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A new joint briefing, ‘Race, mental health and criminal justice: moving forward’, from social justice charity, Nacro, Clinks, the Association of Mental Health Providers, Mental Health Foundation and the Race Equality Foundation has found that voluntary sector practitioners and service users from Black, Asian and minority ethnic (BAME) backgrounds are extremely concerned that too many people from BAME communities with mental health needs are in contact with the criminal justice system (CJS). The briefing also highlights that the current justice and mental health service workforces need more training to meet individual needs and to avoid a ‘one size fits all’ approach.

Existing research highlights that people from BAME communities are 40% more likely than White British people to access mental health services through the CJS, rather than through local health services. In addition, people from BAME groups are more likely to be arrested – 56 Black people out of every 1,000 are arrested compared to 19 White British people.

The briefing highlights a number of recommendations to address key concerns raised by BAME communities including:

  • Mental health and criminal justice practitioners should receive improved diversity and race equality training to address discrimination and stereotyping concerns and improve understanding of BAME communities.
  • Commissioners and providers should ensure that workforces are representative of the communities they serve.
  • Assessments completed during all stages of the justice pathway should appropriately assess the impact of trauma, and consider the spiritual and faith needs of individuals and integrate this into each individual care plan.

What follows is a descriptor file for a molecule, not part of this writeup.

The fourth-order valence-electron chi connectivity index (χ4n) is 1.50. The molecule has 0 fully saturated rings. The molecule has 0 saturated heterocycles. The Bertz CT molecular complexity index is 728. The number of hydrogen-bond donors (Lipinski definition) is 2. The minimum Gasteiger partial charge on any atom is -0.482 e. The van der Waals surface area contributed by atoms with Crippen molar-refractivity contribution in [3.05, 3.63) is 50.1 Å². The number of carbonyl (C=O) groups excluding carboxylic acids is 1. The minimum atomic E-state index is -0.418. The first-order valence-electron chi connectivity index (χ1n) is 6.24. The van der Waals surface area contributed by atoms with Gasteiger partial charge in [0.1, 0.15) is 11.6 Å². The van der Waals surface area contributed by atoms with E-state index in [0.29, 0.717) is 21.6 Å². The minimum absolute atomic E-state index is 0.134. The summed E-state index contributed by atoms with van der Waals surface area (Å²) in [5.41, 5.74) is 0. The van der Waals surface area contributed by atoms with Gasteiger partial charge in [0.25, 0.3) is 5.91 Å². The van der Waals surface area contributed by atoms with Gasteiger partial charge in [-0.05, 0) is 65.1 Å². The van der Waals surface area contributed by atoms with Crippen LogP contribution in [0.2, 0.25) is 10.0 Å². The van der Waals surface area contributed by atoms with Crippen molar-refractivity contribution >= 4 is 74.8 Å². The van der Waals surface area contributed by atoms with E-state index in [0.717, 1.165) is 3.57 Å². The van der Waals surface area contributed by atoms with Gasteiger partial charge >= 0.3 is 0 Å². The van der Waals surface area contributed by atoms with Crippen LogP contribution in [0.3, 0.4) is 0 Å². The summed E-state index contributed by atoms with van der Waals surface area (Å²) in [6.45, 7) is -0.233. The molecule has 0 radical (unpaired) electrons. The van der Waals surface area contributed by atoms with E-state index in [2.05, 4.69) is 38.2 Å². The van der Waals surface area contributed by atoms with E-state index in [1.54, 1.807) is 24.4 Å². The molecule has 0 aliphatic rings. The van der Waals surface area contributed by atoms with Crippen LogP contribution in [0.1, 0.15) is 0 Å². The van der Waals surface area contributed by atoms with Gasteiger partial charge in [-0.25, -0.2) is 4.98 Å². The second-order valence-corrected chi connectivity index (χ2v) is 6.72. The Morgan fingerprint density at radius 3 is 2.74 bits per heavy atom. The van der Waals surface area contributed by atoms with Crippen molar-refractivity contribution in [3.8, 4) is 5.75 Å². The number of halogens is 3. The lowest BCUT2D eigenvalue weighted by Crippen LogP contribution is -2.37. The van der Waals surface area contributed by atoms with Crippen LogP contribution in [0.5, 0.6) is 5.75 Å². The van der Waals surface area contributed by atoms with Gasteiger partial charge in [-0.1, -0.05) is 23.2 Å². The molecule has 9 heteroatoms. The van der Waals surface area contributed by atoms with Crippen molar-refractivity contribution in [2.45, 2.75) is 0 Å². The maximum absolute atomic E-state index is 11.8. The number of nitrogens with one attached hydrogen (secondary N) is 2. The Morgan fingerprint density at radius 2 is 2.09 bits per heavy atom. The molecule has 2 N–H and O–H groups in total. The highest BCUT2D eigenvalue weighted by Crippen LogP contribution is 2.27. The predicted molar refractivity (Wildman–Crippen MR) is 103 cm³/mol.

• Commissioners and providers should liaise directly with service users and those with direct experience to understand how services should be designed to effectively engage people from BAME communities in mental health treatment.

Nacro Chief Executive, Jacob Tas, said:

“We already know that a negative bias exists for BAME groups at many stages of the CJS. It is concerning to hear that people are experiencing this negative bias to the point that it inhibits the delivery of effective mental health support.

“People in contact with the CJS already suffer significant health inequalities, particularly in the area of mental health. If people from BAME groups have a poor experience with mental health services, they are less likely to engage in the future. This is why commissioners and providers must work with people with direct experience to understand how services should be designed to better engage people from BAME communities in mental health treatment at the earliest opportunity and ideally before they have contact with the CJS.”